Omega Schools

UNICEF Winner
Omega Schools is a chain of almost 40 low-cost private schools in Ghana. Key characteristics are a daily, all-inclusive fee model and curriculum developed in-house including daily teacher lesson plans and student workbooks.
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Year launched: 
2009
Launch country: 

CEI Plus Status

Program Results Status
Monitoring and Evaluation Reporting
Primary Approach: 
Implementer: 
Omega Schools Ltd.
Primary Topic: 

Location Data

State/Province: 
Greater Accra, Central
Geography type: 
Program Description: 

Omega Schools is a chain of almost 40 low-cost private schools located in the Greater Accra and Central regions of Ghana, serving over 20,000 students in nursery through Junior High School. It is the only chain of low-cost private schools in West Africa. Omega has developed a "school-in-a-box" approach that enables them to add new schools to the chain in a quick and systematic way. This approach includes detailed school operations manuals and systems in addition to standardized teaching and learning materials. Key components of the model include a daily, all-inclusive fee of 1.50 Ghana cedis (approximately $0.75) that allows families who might not be able to accumulate enough savings to pay a monthly or term fee to attend. This fee includes uniforms, a school bag, work books and exercise books, and a hot daily lunch. 

Omega's head office in Kasoa employs Ghanaian and international staff that develop daily teacher lesson plans, student work books, and assessments for each grade and subject; these materials are used in all schools and are aligned with the national curriculum. Omega teachers are senior high school graduates who receive one week of pre-service training and approximately 2-3 day per term of in-service training.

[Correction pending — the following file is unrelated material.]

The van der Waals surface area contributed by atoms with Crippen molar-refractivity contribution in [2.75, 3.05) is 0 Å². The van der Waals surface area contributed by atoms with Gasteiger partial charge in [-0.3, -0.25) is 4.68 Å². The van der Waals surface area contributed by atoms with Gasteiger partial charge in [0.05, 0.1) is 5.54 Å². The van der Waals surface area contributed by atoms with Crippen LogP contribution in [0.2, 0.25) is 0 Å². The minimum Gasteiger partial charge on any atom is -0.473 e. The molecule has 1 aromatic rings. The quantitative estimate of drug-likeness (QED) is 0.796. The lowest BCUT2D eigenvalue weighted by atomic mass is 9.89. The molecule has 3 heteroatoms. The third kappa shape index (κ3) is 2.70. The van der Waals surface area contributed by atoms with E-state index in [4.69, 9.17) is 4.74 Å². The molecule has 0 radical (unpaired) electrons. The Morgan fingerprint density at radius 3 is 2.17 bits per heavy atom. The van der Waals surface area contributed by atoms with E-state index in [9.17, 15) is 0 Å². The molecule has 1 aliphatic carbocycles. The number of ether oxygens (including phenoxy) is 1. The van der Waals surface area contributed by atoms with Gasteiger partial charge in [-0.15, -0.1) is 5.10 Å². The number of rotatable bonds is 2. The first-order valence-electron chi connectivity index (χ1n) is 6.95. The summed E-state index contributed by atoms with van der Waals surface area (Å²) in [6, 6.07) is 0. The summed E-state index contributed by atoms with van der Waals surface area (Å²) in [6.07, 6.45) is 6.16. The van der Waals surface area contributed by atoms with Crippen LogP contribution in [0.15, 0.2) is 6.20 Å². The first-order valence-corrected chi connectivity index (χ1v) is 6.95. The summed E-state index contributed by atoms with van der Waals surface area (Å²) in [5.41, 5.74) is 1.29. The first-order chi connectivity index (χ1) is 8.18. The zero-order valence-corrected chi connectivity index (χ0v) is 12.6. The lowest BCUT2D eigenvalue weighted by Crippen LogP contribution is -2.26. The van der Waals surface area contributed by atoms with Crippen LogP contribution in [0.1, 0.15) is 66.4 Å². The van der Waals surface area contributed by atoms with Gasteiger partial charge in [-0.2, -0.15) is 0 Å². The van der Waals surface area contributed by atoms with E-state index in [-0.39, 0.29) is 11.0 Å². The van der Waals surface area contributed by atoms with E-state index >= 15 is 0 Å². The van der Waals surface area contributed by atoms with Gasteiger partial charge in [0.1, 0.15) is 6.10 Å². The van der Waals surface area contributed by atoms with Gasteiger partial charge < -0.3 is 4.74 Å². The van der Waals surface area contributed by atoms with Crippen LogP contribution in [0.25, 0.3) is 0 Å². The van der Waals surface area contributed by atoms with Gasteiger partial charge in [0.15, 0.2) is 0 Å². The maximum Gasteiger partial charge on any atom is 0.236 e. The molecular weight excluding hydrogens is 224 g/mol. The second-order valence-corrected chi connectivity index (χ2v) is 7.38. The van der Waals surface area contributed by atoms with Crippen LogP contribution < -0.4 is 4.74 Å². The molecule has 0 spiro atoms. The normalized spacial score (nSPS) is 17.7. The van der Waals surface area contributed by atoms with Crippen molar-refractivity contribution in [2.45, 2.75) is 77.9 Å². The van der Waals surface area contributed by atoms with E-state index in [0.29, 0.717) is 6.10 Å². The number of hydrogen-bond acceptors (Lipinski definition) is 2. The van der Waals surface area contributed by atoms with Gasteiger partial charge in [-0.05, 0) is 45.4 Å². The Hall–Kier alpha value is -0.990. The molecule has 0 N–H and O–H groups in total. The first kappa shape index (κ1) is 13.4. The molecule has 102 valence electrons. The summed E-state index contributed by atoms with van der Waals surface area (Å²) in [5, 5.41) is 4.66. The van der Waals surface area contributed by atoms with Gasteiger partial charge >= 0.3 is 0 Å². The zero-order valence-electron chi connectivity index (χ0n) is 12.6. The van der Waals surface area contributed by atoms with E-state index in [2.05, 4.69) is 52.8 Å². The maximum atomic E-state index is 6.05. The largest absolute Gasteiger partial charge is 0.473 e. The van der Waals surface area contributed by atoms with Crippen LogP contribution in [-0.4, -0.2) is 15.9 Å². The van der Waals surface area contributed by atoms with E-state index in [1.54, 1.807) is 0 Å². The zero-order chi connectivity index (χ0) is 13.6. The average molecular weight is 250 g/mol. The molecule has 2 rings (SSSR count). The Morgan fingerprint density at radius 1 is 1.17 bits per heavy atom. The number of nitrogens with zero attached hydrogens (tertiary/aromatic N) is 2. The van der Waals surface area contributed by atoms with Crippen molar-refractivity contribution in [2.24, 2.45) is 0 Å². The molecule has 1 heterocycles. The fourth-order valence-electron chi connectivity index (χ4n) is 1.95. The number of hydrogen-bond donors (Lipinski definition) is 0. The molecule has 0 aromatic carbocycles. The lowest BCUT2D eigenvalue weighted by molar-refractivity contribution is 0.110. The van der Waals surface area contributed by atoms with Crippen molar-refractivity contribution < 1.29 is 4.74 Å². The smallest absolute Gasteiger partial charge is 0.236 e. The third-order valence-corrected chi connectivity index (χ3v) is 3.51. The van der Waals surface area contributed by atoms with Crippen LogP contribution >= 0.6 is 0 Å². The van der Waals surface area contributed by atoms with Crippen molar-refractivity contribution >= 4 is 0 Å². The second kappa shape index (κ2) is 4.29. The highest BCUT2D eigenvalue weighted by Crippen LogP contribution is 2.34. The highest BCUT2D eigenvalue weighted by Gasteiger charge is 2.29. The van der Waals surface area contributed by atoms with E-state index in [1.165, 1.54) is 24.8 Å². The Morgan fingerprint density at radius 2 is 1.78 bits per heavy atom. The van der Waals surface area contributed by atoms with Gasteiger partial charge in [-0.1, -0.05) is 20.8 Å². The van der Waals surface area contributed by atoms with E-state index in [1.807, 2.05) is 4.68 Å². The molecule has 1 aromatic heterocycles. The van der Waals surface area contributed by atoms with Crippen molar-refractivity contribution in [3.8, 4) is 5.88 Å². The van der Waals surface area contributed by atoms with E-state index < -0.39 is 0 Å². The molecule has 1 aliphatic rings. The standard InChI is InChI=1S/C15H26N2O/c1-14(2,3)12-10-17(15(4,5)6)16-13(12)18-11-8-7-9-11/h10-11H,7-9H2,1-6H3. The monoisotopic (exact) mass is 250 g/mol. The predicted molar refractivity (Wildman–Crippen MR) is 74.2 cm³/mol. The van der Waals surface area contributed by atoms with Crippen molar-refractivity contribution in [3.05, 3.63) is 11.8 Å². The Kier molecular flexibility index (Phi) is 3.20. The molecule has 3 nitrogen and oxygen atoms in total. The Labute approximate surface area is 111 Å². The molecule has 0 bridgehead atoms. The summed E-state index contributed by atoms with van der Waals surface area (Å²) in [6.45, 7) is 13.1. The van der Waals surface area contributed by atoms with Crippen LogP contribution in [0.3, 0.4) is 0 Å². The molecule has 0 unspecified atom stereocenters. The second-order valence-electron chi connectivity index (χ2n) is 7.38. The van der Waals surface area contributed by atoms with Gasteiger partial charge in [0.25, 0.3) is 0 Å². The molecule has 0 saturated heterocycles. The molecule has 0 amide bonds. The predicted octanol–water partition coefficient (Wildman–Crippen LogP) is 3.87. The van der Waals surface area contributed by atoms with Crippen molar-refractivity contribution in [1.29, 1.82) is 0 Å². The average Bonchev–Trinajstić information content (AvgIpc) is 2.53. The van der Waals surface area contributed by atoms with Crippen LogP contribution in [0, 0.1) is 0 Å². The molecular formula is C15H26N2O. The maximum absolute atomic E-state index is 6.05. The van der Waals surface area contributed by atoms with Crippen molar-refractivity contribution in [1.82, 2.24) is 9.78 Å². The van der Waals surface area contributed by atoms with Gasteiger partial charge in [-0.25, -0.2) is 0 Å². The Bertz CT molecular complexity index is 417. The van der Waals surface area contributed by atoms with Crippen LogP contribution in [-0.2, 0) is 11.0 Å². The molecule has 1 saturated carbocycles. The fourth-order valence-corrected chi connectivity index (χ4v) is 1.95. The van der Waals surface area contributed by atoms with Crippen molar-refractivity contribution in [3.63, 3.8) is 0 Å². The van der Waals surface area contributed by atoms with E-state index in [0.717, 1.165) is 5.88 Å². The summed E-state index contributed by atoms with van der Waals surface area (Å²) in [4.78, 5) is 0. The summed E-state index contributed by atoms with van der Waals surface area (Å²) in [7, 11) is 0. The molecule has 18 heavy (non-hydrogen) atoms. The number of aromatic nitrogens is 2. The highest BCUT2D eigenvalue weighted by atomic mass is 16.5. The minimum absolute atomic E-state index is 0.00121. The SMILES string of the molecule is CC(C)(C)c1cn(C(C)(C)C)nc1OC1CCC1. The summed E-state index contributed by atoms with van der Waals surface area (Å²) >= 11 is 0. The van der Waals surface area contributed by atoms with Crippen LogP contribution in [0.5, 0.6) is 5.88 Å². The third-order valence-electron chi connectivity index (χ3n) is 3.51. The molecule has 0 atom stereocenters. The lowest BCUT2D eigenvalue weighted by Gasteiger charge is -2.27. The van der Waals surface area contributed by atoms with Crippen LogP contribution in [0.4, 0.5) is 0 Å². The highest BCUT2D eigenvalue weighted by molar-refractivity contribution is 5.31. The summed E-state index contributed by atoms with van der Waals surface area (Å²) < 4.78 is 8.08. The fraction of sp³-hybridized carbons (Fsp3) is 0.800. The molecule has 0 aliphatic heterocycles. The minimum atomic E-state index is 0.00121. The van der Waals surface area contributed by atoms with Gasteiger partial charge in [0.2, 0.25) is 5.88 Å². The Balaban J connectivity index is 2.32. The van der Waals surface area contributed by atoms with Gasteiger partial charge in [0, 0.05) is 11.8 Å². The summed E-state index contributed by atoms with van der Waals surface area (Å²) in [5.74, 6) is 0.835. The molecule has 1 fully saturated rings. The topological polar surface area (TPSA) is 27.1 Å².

The Omega school day is 7 hours long compared to a typical government school day of 4 hours. Each student is given 15 free school days per year (5 per term), and there is also a scholarship program in place to help the least advantaged students pay for a portion of their fees. Omega is also developing systems to collect and analyze student demographic information in order to assess and improve their ability to reach the poorest. Omega uses internal assessments to measure the learning outcomes of their students and has a standardized feedback mechanism to inform schools and teachers of their students' performance. Omega has participated in an initial comparative study of student achievement with other low-cost private schools and government schools, and plans to continue to do so each year.

The Omega Schools chain has low overhead and a low break-even point: a school is typically self sustaining once it has 500 students, which most of the schools do within a few months of opening. The chain broke even at enrollment of 6,000 students.